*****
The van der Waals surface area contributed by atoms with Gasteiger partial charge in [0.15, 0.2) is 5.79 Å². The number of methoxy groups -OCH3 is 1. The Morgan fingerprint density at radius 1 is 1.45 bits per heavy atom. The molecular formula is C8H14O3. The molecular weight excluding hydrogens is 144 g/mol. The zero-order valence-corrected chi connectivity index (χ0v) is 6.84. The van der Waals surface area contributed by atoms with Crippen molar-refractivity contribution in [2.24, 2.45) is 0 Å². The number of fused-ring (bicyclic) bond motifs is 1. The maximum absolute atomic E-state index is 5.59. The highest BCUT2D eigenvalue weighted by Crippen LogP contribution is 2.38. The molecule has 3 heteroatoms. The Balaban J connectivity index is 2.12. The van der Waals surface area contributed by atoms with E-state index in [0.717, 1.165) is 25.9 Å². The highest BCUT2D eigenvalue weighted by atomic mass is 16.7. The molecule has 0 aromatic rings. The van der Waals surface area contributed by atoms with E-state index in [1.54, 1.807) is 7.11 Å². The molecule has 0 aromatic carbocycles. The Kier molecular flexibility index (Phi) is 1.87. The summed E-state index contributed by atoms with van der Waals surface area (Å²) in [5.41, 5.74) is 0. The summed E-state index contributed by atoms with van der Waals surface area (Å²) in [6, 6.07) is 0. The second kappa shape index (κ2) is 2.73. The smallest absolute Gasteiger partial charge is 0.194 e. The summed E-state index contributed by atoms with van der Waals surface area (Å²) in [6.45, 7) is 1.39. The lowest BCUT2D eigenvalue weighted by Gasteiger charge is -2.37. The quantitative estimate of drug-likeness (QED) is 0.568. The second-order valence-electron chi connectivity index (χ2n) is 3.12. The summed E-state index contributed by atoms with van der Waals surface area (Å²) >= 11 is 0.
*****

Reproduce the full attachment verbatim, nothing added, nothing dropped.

The van der Waals surface area contributed by atoms with Gasteiger partial charge in [0.15, 0.2) is 5.79 Å². The number of methoxy groups -OCH3 is 1. The Morgan fingerprint density at radius 1 is 1.45 bits per heavy atom. The molecular formula is C8H14O3. The molecular weight excluding hydrogens is 144 g/mol. The zero-order valence-corrected chi connectivity index (χ0v) is 6.84. The van der Waals surface area contributed by atoms with Crippen molar-refractivity contribution in [2.24, 2.45) is 0 Å². The number of fused-ring (bicyclic) bond motifs is 1. The maximum absolute atomic E-state index is 5.59. The highest BCUT2D eigenvalue weighted by Crippen LogP contribution is 2.38. The molecule has 3 heteroatoms. The Balaban J connectivity index is 2.12. The van der Waals surface area contributed by atoms with E-state index in [0.717, 1.165) is 25.9 Å². The highest BCUT2D eigenvalue weighted by atomic mass is 16.7. The molecule has 0 aromatic rings. The van der Waals surface area contributed by atoms with E-state index in [1.54, 1.807) is 7.11 Å². The molecule has 0 aromatic carbocycles. The Kier molecular flexibility index (Phi) is 1.87. The summed E-state index contributed by atoms with van der Waals surface area (Å²) in [5.41, 5.74) is 0. The summed E-state index contributed by atoms with van der Waals surface area (Å²) in [6, 6.07) is 0. The second kappa shape index (κ2) is 2.73. The smallest absolute Gasteiger partial charge is 0.194 e. The summed E-state index contributed by atoms with van der Waals surface area (Å²) in [6.45, 7) is 1.39. The lowest BCUT2D eigenvalue weighted by Gasteiger charge is -2.37. The quantitative estimate of drug-likeness (QED) is 0.568. The second-order valence-electron chi connectivity index (χ2n) is 3.12. The summed E-state index contributed by atoms with van der Waals surface area (Å²) >= 11 is 0.